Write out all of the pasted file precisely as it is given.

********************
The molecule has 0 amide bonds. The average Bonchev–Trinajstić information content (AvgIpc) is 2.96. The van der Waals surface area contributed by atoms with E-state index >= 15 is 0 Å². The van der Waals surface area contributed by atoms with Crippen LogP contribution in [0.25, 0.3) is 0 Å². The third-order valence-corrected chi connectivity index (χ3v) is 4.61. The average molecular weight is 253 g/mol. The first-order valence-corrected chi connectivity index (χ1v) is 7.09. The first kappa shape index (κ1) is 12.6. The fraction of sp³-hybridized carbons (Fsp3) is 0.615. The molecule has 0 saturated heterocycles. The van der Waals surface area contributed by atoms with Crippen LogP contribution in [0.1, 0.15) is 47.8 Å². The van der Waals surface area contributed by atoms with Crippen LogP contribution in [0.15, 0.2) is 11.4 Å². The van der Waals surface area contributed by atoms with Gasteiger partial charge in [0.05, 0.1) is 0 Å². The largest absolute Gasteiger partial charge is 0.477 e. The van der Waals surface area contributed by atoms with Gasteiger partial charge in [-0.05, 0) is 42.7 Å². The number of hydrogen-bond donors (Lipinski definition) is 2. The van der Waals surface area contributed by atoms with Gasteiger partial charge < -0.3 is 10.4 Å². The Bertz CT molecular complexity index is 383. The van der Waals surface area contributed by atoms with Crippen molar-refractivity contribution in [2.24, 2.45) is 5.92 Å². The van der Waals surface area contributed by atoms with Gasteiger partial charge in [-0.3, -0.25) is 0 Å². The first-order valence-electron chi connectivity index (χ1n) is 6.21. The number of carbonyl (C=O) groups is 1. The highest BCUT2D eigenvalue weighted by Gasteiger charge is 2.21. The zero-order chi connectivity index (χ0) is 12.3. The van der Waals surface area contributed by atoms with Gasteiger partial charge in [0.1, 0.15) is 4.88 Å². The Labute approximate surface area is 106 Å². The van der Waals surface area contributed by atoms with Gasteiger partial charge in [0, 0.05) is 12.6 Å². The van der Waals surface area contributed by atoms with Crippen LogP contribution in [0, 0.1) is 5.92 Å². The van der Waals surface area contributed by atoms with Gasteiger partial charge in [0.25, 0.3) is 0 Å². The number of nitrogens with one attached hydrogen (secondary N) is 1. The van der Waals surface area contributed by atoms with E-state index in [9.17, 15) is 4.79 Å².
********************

The molecule has 0 amide bonds. The average Bonchev–Trinajstić information content (AvgIpc) is 2.96. The van der Waals surface area contributed by atoms with E-state index >= 15 is 0 Å². The van der Waals surface area contributed by atoms with Crippen LogP contribution in [0.25, 0.3) is 0 Å². The third-order valence-corrected chi connectivity index (χ3v) is 4.61. The average molecular weight is 253 g/mol. The first-order valence-corrected chi connectivity index (χ1v) is 7.09. The first kappa shape index (κ1) is 12.6. The fraction of sp³-hybridized carbons (Fsp3) is 0.615. The molecule has 0 saturated heterocycles. The van der Waals surface area contributed by atoms with Crippen LogP contribution in [0.1, 0.15) is 47.8 Å². The van der Waals surface area contributed by atoms with Crippen LogP contribution in [0.15, 0.2) is 11.4 Å². The van der Waals surface area contributed by atoms with Gasteiger partial charge in [0.05, 0.1) is 0 Å². The largest absolute Gasteiger partial charge is 0.477 e. The van der Waals surface area contributed by atoms with Gasteiger partial charge in [-0.05, 0) is 42.7 Å². The number of hydrogen-bond donors (Lipinski definition) is 2. The van der Waals surface area contributed by atoms with Gasteiger partial charge < -0.3 is 10.4 Å². The Bertz CT molecular complexity index is 383. The van der Waals surface area contributed by atoms with Crippen molar-refractivity contribution in [2.24, 2.45) is 5.92 Å². The van der Waals surface area contributed by atoms with Gasteiger partial charge in [-0.3, -0.25) is 0 Å². The first-order valence-electron chi connectivity index (χ1n) is 6.21. The number of carbonyl (C=O) groups is 1. The highest BCUT2D eigenvalue weighted by Gasteiger charge is 2.21. The zero-order chi connectivity index (χ0) is 12.3. The van der Waals surface area contributed by atoms with Gasteiger partial charge in [0.1, 0.15) is 4.88 Å². The Labute approximate surface area is 106 Å². The van der Waals surface area contributed by atoms with Gasteiger partial charge in [0, 0.05) is 12.6 Å². The van der Waals surface area contributed by atoms with Crippen LogP contribution in [0, 0.1) is 5.92 Å². The van der Waals surface area contributed by atoms with Gasteiger partial charge in [0.25, 0.3) is 0 Å². The number of nitrogens with one attached hydrogen (secondary N) is 1. The van der Waals surface area contributed by atoms with E-state index in [9.17, 15) is 4.79 Å².